|Market considerations: what are the medium to long term global demand and price projections?|
Global supply of copper is expected to peak this year at around 20 million tonnes, with a decline to follow thereafter. It is expected that global demand for copper will however increase year-on-year by three per cent, reaching 25 million tonnes by 2020.
The recent fall in copper prices is generally viewed by analysts as the result of short term market volatility and uncertainty around the general health of industrial economies, as opposed to any deterioration in fundamentals.
Whilst there is some downgrading of future demand growth projections from China, the longer term view is that there will remain a supply gap which is likely to mean copper prices will improve, and long term forecasts are generally positive.
Even projections of oversupply for this year have been downgraded as production from the likes of Glencore and Rio Tinto fell short of projections (mainly due to technical issues).
|Supply considerations: will sufficient supplies of ‘input’ raw materials be available domestically?|
Copper is the main mineral resource in Zambia.
In 2010, Zambia was the seventh largest global producer of copper in terms of mine production volume, with annual production at 715,000 tonnes.
Zambia is expected to become one of the world’s major copper producers in the near future, driven by high grade reserves and several expansion plans by the likes of First Quantum at its Sentinel and Kansanshi mines.
The projected increase in copper output in the coming years is expected to make Zambia one of the five highest copper producers in the world.
There is also increased copper mine production capacity in neighbouring DRC, increasing the need for copper beneficiation and smelting in Zambia. Clearly, this also raises the possibility of competition from copper processing capacity in the DRC.
|Capacity considerations: what scope is there for further domestic processing capacity?|
It is estimated that there is a current shortfall in copper smelting and refining capacity in Zambia of 300,000 tonnes per year.
Whilst it appears that there are plans by existing miners to construct their own smelters, it is not clear if and to what extent current and future capacity shortages will be met. Further analysis would be required in this regard.
|Export restrictions: what form do local export restrictions take and do they fall within prohibitions under international treaties?|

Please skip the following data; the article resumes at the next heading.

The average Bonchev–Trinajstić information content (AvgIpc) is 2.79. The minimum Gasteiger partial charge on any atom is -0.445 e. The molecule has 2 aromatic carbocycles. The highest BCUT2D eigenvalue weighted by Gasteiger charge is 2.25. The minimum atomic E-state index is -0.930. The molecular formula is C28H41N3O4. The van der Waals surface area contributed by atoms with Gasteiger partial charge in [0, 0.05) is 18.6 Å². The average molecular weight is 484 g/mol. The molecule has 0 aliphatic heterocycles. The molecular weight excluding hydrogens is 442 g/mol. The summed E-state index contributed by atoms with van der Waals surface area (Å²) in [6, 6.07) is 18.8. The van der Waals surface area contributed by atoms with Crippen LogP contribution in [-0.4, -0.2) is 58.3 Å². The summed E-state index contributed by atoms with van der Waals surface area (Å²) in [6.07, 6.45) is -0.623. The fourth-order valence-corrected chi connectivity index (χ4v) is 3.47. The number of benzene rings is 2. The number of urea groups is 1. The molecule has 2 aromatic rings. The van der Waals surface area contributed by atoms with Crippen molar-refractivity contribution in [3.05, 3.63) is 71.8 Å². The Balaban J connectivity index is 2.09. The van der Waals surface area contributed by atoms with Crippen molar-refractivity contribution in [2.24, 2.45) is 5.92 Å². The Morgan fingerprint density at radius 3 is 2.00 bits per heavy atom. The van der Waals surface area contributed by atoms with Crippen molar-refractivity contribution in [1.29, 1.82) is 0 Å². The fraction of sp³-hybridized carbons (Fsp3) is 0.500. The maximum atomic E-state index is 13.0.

With an export value for refined copper and copper alloys accounting for over 60 per cent of copper’s aggregate trade value, there is clearly potential for value addition through in-country processing.
The Zambian government has been actively encouraging domestic value addition of metals.
Key to this has been the introduction of a 15 per cent export tax on copper and cobalt concentrates.
All the countries in the Eastern and Southern Africa region, except Eritrea, are members of the WTO. Tariff restrictions, such as export taxes are, however, a permissible trade policy tool under Article XI.
The EU is currently negotiating an Economic Partnership Agreement with Djibouti, Eritrea, Ethiopia, Sudan, Malawi, Zambia, Zimbabwe, Comoros, Mauritius, Madagascar and the Seychelles.
In August 2009, Madagascar, Mauritius, the Seychelles, and Zimbabwe signed an ‘interim’ Economic Partnership Agreement with the EU. Zambia, however, has not signed the interim EPA.
In negotiations to date, the Eastern and Southern African Counties maintained their position that they require policy space to impose export taxes to encourage industrial development without prior approval of the European Commission.
Zambia gets an annual rainfall of 1000mm and has relatively abundant underground and ground water sources. This is favourable to copper beneficiation since refined copper is produced mainly by the solvent extraction electro winning method, which requires large quantities of fresh water.
There is strong local support for investors through the Zambian Development Agency.
There is a comprehensive tax incentive regime for the mineral beneficiation sector, including corporate tax discounts, ability to carry forward losses for up to 10 years, VAT relief, capital allowance relief and tax reliefs based on levels of capital expenditure on industrial building construction.
Zambia has a relatively stable political system.
Investment guarantees are available against state nationalisation.
Repatriation of profit and dividend can be achieved free of charge.